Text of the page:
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Hastings Hotels squaring up to Brexit

Posted on: 2017-07-21 12:18:58News

Speaking to the Irish Times, Hastings Hotels Managing Director, Dr Howard Hastings discussed the opportunities and challenges facing the hotel group as a result of Brexit. 

Dr Hastings said in the short-term at least Brexit has been good for business because visitors from the Republic get more value for their euro due to the weakening of sterling. “You see more Southern car registrations on the roads.”

Ireland’s biggest tourism markets are Britain, the US, France and Germany.


“But peculiarly,” says Dr Hastings, “Commonwealth countries like Australia – half a world away – would still bring more visitors to Northern Ireland than Germany.”

So Brexit, and the better value euro, also may bring new opportunities to attract more visitors from continental Europe to Northern Ireland.

Yet most international tourists visiting Northern Ireland first land in the Republic. “And that brings us to the big question over Brexit: would they be so tempted to come to Northern Ireland if there wasn’t the open access that there is at the minute?” says Dr Hastings.

He notes how former Northern secretary Theresa Villiers, a leading Brexiteer, gave assurances that there was no danger of a hard border with the Republic if the UK voted out. “But Theresa Villiers isn’t here anymore.”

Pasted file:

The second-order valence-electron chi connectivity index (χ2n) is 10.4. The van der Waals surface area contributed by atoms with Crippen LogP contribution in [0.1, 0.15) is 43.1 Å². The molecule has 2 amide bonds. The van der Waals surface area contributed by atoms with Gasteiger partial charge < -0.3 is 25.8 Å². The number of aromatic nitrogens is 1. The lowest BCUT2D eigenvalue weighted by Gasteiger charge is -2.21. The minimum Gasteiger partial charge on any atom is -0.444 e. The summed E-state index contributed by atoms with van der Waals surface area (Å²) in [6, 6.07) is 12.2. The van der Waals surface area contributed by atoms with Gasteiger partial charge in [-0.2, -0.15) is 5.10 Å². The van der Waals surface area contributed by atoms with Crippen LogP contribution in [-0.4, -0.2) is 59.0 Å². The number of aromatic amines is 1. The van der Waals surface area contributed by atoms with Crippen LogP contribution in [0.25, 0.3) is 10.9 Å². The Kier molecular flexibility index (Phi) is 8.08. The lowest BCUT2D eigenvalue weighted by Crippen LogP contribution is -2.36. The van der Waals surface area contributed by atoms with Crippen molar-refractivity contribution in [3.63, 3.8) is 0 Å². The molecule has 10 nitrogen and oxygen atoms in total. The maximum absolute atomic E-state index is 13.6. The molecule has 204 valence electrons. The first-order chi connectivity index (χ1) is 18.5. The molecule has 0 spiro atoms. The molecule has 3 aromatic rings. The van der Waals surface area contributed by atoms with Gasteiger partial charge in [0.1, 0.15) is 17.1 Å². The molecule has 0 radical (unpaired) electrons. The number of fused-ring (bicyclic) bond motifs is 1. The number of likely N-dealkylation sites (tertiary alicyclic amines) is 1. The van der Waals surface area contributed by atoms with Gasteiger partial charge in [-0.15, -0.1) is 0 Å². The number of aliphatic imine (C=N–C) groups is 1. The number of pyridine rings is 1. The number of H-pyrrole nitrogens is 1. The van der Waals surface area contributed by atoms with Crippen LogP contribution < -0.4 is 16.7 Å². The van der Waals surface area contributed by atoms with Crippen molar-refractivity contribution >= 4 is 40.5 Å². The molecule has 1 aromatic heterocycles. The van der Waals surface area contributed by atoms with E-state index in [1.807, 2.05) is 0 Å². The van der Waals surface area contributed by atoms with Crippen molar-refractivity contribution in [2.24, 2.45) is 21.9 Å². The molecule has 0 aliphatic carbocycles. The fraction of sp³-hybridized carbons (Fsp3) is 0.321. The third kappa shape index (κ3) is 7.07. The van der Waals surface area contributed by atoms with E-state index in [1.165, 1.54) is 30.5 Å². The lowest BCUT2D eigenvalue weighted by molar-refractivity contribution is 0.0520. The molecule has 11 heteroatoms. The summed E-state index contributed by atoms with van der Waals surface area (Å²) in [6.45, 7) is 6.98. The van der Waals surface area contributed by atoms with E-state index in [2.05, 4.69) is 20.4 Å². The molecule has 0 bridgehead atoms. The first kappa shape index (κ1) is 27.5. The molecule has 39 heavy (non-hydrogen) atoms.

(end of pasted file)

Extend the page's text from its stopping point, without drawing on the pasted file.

Winter months
He would love to attract more Southern and continental visitors, particularly during the quieter autumn and winter months. He marvels that there are an estimated 2.5 million people from the Republic who have never visited Northern Ireland.

“It would be hard to find anyone in Northern Ireland who hasn’t over-nighted in the South...Now is a good time to come up and see us.”

But again there’s that niggle over Brexit: would Border restrictions lead to coach and car loads of Southern visitors being caught up in Border hold-ups?

Would foreign tourists for the same reason prefer to remain south of the Border rather than journey north when they visit Ireland?

Most everyone says that won’t happen, but nobody knows for sure. In Northern Ireland, what business people crave is clarity, but there isn’t any yet.

Dr Hastings, a man prepared to take big business gambles, is generally optimistic for the future. But he warns that if Brexit makes it difficult for people to come to Northern Ireland, to visit or do business, then there is the danger they just won’t visit or do business.

This is an excerpt from an article published in the Irish Times on Wednesday 19th July 2017. The full article can be accessed here